Kelley v. Bradley
ORDER DISMISSING CASE without prejudice and certifying that an appeal of this Order would be frivolous and not taken in good faith. Signed by Judge William R. Wilson, Jr on 6/9/10. (bkp)
IN THE UNITED STATES DISTRICT COURT EASTERN DISTRICT OF ARKANSAS WESTERN DIVISION MICHAEL C. KELLEY Reg. #47230-198 V. SCOTT BRADLEY ORDER Plaintiff, a federal inmate, filed a pro se Complaint (docket entry #2) under 42 U.S.C. §1983 and is proceeding in forma pauperis. (#3) For the following reasons, Plaintiff's claims are DISMISSED. I. Discussion: A. Standard 4:10CV00516-WRW DEFENDANT PLAINTIFF
To state a claim under 42 U.S.C. § 1983, a plaintiff must allege that the conduct of a defendant acting under color of state law deprived him of a right, privilege, or immunity secured by the federal Constitution or laws of the United States. 42 U.S.C. § 1983. Although courts must accept the factual allegations in complaint as true, and hold a plaintiff's pro se complaint "to less stringent standards than formal pleadings drafted by lawyers," Haines v. Kerner, 404 U.S. 519, 520-21 (1972) (per curiam), a pro se plaintiff still must assert facts sufficient to state a claim for relief.
In deciding whether a plaintiff has stated a claim, the Court must determine whether the plaintiff has pleaded facts with enough specificity "to raise a right to relief above the speculative level." Bell Atlantic Corp. v. Twombly, 550 U.S. 544, 127 S.Ct. 1955, 1965 (2007) (citations omitted). Although "detailed factual allegations are not required," the complaint must contain sufficient factual matter to "state a claim to relief that is plausible on its face." Ashcroft v. Iqbal, --- U.S. ----, 129 S.Ct. 1937, 1940 (2009) (quoting Bell Atlantic Corp. v. Twombly, supra). "A claim has facial plausibility when the pleaded factual content allows the court to draw the reasonable inference that the defendant is liable for the misconduct alleged." Iqbal, --- U.S. ----, 129 S.Ct. at 1940. B. Analysis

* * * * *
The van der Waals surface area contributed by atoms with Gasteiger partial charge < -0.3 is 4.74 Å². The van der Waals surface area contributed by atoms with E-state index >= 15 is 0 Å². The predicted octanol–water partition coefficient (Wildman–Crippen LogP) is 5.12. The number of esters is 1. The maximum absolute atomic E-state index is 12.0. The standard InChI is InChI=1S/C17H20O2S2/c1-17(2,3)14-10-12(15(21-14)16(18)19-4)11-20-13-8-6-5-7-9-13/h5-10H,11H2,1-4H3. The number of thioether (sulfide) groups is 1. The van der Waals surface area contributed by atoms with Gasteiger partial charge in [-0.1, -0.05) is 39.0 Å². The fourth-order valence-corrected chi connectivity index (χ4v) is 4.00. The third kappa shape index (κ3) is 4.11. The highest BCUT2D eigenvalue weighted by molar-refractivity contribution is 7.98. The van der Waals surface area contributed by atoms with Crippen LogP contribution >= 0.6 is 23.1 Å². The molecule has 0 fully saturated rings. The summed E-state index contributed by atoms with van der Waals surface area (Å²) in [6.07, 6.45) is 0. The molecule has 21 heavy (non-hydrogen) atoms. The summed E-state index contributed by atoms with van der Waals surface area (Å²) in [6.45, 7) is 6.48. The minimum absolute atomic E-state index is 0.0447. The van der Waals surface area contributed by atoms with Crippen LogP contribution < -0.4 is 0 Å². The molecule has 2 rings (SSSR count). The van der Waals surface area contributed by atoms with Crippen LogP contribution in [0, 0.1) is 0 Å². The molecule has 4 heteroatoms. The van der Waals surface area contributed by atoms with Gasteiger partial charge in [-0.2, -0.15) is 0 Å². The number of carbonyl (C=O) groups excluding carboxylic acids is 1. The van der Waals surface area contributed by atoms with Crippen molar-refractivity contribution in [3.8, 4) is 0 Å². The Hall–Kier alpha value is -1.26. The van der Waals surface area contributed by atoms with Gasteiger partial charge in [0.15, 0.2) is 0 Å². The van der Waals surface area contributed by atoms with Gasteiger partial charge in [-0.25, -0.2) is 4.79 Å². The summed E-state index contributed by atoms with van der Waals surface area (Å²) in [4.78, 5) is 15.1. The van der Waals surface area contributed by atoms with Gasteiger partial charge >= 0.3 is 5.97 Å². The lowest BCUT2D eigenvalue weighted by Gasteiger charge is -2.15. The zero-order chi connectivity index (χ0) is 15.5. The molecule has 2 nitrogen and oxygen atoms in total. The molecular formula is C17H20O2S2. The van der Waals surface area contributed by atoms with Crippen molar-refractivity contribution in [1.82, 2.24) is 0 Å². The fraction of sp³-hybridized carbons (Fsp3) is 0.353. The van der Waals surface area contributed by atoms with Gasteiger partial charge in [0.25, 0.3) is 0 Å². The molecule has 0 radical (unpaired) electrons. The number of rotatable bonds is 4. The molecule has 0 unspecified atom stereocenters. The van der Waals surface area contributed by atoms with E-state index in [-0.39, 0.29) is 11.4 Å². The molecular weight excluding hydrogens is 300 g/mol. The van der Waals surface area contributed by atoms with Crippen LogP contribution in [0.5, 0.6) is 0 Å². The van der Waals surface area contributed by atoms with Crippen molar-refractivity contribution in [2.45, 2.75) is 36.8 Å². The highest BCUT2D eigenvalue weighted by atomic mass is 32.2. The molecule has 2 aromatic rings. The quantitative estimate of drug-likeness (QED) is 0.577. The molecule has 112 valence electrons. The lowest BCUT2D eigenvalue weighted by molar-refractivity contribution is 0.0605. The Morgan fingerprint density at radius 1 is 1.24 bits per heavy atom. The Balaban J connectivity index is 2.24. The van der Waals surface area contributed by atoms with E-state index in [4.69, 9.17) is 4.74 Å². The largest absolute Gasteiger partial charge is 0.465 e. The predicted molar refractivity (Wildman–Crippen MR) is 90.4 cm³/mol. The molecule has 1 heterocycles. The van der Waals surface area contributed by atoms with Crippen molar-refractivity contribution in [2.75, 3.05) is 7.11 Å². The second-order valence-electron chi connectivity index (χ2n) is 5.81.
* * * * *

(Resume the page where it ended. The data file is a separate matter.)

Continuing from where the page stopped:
Here, Plaintiff alleges that Scott Bradley, the Sheriff of Van Buren County, Arkansas, "deliberately abergated [sic] his sworn duty" in arresting Plaintiff in order to protect a known "drug dealer." (#2 at p.4) Plaintiff also claims that Defendant Bradley and his "henchmen" terrorized the editor of the local newspaper in order to stop her from printing "unfavorable stories about police corruption and missing public funds," and that Defendant Bradley lied to "State Auditors" about "missing monies from the sheriff's lock-box." (#2 at p.4) Plaintiff requests injunctive and monetary relief. Plaintiff has failed to state a constitutional claim under 42 U.S.C. § 1983. Plaintiff has failed to allege how Defendant Bradley deprived him of any constitutional right, privilege, or immunity. Although Plaintiff seems to claim that Defendant Bradley arrested him for personal reasons rather than because Plaintiff engaged in any criminal
conduct, his conclusory allegations are insufficient to support a constitutional claim. Further, in order for a § 1983 plaintiff to recover damages for an "unconstitutional conviction or imprisonment, or for other harm caused by actions whose unlawfulness would render a conviction or sentence invalid," he "must prove that the conviction or sentence has been reversed on direct appeal, expunged by executive order, declared invalid by a state tribunal authorized to make such a determination, or called into question by a federal court's issuance of a writ of habeas corpus, 28 U.S.C. § 2254." Heck v. Humphrey, 512 U.S. 477, 486-87, 114 S.Ct. 2364 (1994). "A claim for damages bearing that relationship to a conviction or sentence that has not been so invalidated is not cognizable under § 1983." Id. at 487. In addition, Plaintiff's allegations regarding Defendant Bradley's treatment of the local newspaper editor may not be brought by Plaintiff. Plaintiff does not have standing to bring a claim on behalf of another individual. See Roubideaux v. North Dakota Dept. of Corr. & Rehab., 570 F.3d 966, 972 (8th Cir. 2009) (to establish standing, a prisoner must demonstrate that he personally suffered an injury in fact that is fairly traceable to the defendant's conduct). Likewise, Plaintiff does not have standing to assert any claim regarding Defendant Bradley's allegedly untruthful testimony to state authorities about county funds. See Roubideaux v. North Dakota Dept. Of Corr. & Rehab., supra. See also Linda R.S. v. Richard D., 410 U.S. 614, 619, 93 S.Ct. 1146 (1973) ("a private citizen lacks a judicially cognizable interest in the prosecution or nonprosecution of another"); and Parkhurst v. Tabor, 569 F.3d 861, 866 (8th Cir. 2009).
Conclusion: Accordingly, Plaintiff's claim regarding his unconstitutional arrest is DISMISSED
without prejudice. Plaintiff's claim regarding Defendant Bradley's treatment of the local newspaper editor and his alleged untruthful testimony regarding county funds are DISMISSED with prejudice. The Court certifies that an appeal of this Order would be frivolous and not taken in good faith. See 28 U.S.C. § 1915(g). IT IS SO ORDERED this 9th day of June, 2010.
/s/Wm. R. Wilson, Jr. UNITED STATES DISTRICT JUDGE
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